About 100 protesters, many from groups such as the Jewish Defense League, the Christian Heritage Party and Canadian Hindu Advocacy, came to the Toronto District School Board to protest its approval of formal Friday prayer services for Muslim students at Valley Park Middle School.
Previously those students had left their school to attend prayers at a nearby mosque on Fridays. Bringing an imam into the school was a means of preventing some of the approximately 300 Muslim students from failing to return to classes after those prayers, said school board director Chris Spence. It also meant they don’t have to cross a busy street. Valley Park has been holding the prayers in the cafeteria for three years and there have been no complaints within the school community of about 1,200.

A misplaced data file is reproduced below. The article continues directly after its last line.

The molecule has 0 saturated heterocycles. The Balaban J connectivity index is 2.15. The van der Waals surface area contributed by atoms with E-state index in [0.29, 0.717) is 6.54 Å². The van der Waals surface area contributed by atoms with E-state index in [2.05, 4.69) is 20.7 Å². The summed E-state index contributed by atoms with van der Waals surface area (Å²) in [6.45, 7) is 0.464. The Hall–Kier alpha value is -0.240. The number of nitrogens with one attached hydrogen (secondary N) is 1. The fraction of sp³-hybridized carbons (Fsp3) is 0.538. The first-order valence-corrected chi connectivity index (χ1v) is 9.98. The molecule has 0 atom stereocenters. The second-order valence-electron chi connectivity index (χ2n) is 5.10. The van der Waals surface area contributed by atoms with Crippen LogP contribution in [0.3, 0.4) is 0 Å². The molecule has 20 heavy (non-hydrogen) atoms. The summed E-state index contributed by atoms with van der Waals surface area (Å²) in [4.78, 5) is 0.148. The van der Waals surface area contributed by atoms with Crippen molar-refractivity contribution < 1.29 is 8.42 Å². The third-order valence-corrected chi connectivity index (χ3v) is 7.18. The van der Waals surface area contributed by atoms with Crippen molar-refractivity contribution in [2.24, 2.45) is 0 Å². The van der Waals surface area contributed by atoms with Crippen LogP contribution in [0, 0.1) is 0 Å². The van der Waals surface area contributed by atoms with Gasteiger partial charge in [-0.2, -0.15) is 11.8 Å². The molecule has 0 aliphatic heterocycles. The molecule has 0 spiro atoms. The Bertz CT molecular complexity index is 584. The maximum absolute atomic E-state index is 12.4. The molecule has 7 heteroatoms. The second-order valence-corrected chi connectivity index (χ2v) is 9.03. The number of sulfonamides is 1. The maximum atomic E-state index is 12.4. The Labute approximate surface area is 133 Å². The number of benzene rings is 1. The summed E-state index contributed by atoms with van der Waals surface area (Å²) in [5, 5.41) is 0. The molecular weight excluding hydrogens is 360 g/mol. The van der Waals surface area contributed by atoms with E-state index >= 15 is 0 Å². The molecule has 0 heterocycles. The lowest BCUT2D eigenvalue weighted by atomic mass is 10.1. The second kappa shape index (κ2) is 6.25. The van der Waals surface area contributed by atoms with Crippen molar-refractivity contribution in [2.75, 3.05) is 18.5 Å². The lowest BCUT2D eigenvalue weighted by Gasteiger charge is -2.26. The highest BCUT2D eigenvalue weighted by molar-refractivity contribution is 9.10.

Speaking to reporters inside the board office, Spence said schools have an obligation to religious accommodation. But, “accommodation is fluid. It’s not written in stone,” said Spence, who added the board is feeling its way on the difficult issue.
Following the killing of Bin Laden, the radical Islamic prayer Pierre Vogel is planning a public funeral prayer for the leader of Al Qaeda in Frankfurt/ Main on Saturday. The city’s authorities, however, have prohibited the public prayer for Bin Laden, as it can be understood as a public ridicule of the victims of 9/11 and other terror attacks by Islamic radicals. Yet, Vogel argued that the prayer was not meant to be a defense of the 9/11 attacks. According to him, Bin Laden, as a Muslim, had the right to receive a prayer.